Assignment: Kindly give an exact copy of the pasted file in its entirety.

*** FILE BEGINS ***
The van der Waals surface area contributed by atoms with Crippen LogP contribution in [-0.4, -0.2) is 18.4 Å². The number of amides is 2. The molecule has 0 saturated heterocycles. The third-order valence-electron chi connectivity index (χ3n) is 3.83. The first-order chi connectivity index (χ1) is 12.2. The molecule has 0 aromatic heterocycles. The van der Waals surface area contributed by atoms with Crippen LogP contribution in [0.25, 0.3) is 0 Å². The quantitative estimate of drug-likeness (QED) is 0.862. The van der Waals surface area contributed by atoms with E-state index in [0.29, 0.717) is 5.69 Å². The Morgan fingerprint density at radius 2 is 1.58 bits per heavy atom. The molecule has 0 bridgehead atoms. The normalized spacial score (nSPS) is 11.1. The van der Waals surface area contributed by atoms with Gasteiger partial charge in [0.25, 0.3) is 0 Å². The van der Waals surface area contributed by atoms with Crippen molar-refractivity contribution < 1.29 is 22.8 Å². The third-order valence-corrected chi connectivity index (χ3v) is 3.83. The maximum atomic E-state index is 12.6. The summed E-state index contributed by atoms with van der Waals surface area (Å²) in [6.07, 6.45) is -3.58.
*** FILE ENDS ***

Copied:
The van der Waals surface area contributed by atoms with Crippen LogP contribution in [-0.4, -0.2) is 18.4 Å². The number of amides is 2. The molecule has 0 saturated heterocycles. The third-order valence-electron chi connectivity index (χ3n) is 3.83. The first-order chi connectivity index (χ1) is 12.2. The molecule has 0 aromatic heterocycles. The van der Waals surface area contributed by atoms with Crippen LogP contribution in [0.25, 0.3) is 0 Å². The quantitative estimate of drug-likeness (QED) is 0.862. The van der Waals surface area contributed by atoms with E-state index in [0.29, 0.717) is 5.69 Å². The Morgan fingerprint density at radius 2 is 1.58 bits per heavy atom. The molecule has 0 bridgehead atoms. The normalized spacial score (nSPS) is 11.1. The van der Waals surface area contributed by atoms with Gasteiger partial charge in [0.25, 0.3) is 0 Å². The van der Waals surface area contributed by atoms with Crippen molar-refractivity contribution < 1.29 is 22.8 Å². The third-order valence-corrected chi connectivity index (χ3v) is 3.83. The maximum atomic E-state index is 12.6. The summed E-state index contributed by atoms with van der Waals surface area (Å²) in [6.07, 6.45) is -3.58.